Avoid dangling elements.
A dangling element is a verbal phrase (participle, gerund*, or infinitive) used without an explicit subject. Because this phrase has no stated subject to which it can refer, it unintentionally refers to an inappropriate subject in the main clause and confuses your reader (as I am probably confusing you).
Two ways to correct a dangling element are:
1. Use the noun or pronoun that the dangling element refers to as the subject of the main clause.
2. Turn the dangling element into a clause with its own subject.
In other words, a dangling element should refer or “stick to” the nearest subject, and that subject in turn should be the subject of the dangling element. Don't worry — it makes more sense in an example or two.
a) Sitting in Café Opus, my car got a parking ticket.
The dangling participle in this sentence is sitting in Café Opus; its subject (presumably I) is not stated. The nearest subject, my car, was probably not sitting in Café Opus.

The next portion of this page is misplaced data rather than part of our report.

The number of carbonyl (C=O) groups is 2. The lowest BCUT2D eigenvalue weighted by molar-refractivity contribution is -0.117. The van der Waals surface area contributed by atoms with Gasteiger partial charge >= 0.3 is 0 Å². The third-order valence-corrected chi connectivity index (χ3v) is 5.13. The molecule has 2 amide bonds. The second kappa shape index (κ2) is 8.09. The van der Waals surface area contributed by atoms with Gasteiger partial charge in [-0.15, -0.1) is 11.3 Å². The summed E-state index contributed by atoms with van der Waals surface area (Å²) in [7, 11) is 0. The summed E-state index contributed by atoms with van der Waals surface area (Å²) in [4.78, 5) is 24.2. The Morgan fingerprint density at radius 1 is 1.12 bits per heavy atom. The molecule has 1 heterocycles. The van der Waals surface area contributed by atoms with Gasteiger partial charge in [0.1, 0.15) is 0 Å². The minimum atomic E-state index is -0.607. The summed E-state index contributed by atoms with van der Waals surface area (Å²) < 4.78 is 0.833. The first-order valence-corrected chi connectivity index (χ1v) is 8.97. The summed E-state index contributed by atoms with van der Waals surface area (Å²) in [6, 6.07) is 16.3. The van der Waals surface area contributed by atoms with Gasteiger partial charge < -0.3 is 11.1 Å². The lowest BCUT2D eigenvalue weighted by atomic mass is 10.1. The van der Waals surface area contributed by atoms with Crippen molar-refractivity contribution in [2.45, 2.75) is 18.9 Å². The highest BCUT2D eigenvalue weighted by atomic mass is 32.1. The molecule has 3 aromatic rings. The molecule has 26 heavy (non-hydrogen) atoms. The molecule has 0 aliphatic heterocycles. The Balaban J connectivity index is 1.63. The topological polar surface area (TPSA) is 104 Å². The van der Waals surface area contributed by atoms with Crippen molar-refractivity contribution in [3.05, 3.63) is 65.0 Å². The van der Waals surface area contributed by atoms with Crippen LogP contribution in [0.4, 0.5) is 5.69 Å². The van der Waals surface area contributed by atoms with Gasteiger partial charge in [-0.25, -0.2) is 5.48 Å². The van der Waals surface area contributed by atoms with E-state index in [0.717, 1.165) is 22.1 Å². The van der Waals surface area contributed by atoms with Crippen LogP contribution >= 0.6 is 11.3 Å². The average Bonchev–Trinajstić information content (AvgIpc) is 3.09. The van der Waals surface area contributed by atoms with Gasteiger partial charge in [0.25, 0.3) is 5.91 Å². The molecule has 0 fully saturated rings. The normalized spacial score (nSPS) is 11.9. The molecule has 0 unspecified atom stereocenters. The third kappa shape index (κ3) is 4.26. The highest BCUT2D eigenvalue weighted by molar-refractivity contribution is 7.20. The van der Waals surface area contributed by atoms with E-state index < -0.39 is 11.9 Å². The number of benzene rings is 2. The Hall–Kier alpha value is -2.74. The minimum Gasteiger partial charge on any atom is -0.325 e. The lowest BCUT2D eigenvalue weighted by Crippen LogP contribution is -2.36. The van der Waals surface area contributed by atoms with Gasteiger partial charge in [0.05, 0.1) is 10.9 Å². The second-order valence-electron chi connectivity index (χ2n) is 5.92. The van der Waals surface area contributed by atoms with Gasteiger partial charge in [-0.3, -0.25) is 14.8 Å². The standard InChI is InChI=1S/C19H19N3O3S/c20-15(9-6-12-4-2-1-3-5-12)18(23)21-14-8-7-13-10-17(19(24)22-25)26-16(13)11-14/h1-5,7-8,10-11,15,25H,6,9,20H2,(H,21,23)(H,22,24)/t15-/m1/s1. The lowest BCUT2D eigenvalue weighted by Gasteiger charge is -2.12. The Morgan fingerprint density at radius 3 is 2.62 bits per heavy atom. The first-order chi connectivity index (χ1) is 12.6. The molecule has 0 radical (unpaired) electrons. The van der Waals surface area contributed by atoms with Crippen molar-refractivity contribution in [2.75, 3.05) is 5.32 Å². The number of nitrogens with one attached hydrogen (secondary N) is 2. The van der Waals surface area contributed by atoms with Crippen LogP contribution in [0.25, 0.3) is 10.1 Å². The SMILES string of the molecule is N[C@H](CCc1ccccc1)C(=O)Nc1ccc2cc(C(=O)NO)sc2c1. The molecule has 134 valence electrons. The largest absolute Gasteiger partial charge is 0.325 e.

Possible correction: While I was sitting in Café Opus, my car got a parking ticket.
b) In driving to the Rok, my ID was lost.
Presumably, your ID didn’t make a wrong turn while it was driving to the Rok; therefore, the dangling gerund driving should not refer to my ID.
Better: While driving to the Rok, I lost my ID.
c) To avoid stress, all assignments must be started ahead of time.
Dangling infinitive to avoid.
Better: To avoid stress, you should start your assignments ahead of time.
See also Misplaced modifier (“mp”) in this handbook and The Fifth Deadly Sin: Misplaced and Dangling Modifiers.
* A gerund is the form of a verb that ends in _ing and functions as a noun (see examples).